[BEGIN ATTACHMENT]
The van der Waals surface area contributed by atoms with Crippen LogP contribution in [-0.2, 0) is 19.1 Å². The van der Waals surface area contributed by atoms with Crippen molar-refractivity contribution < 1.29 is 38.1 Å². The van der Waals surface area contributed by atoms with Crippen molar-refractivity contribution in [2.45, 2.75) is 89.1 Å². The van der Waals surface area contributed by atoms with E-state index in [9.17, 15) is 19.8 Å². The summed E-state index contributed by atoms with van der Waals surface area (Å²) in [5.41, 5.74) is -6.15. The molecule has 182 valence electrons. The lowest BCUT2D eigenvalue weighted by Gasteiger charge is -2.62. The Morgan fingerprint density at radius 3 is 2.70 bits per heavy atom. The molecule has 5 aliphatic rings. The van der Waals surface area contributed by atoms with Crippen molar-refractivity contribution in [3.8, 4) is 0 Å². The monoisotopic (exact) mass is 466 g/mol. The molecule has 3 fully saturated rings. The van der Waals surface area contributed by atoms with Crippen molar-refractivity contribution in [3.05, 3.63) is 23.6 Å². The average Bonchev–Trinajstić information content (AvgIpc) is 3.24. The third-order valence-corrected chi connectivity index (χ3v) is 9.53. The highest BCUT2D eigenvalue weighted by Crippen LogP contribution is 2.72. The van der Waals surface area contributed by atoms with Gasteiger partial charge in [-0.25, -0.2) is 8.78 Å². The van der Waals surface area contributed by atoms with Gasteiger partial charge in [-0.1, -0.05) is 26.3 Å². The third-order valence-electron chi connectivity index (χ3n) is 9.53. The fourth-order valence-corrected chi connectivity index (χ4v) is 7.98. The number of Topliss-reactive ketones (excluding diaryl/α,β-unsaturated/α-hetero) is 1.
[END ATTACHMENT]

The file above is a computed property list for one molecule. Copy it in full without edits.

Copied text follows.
The van der Waals surface area contributed by atoms with Crippen LogP contribution in [-0.2, 0) is 19.1 Å². The van der Waals surface area contributed by atoms with Crippen molar-refractivity contribution < 1.29 is 38.1 Å². The van der Waals surface area contributed by atoms with Crippen molar-refractivity contribution in [2.45, 2.75) is 89.1 Å². The van der Waals surface area contributed by atoms with E-state index in [9.17, 15) is 19.8 Å². The summed E-state index contributed by atoms with van der Waals surface area (Å²) in [5.41, 5.74) is -6.15. The molecule has 182 valence electrons. The lowest BCUT2D eigenvalue weighted by Gasteiger charge is -2.62. The Morgan fingerprint density at radius 3 is 2.70 bits per heavy atom. The molecule has 5 aliphatic rings. The van der Waals surface area contributed by atoms with Crippen molar-refractivity contribution in [3.8, 4) is 0 Å². The monoisotopic (exact) mass is 466 g/mol. The molecule has 3 fully saturated rings. The van der Waals surface area contributed by atoms with Crippen molar-refractivity contribution in [3.05, 3.63) is 23.6 Å². The average Bonchev–Trinajstić information content (AvgIpc) is 3.24. The third-order valence-corrected chi connectivity index (χ3v) is 9.53. The highest BCUT2D eigenvalue weighted by Crippen LogP contribution is 2.72. The van der Waals surface area contributed by atoms with Gasteiger partial charge in [-0.25, -0.2) is 8.78 Å². The van der Waals surface area contributed by atoms with Gasteiger partial charge in [-0.1, -0.05) is 26.3 Å². The third-order valence-electron chi connectivity index (χ3n) is 9.53. The fourth-order valence-corrected chi connectivity index (χ4v) is 7.98. The number of Topliss-reactive ketones (excluding diaryl/α,β-unsaturated/α-hetero) is 1.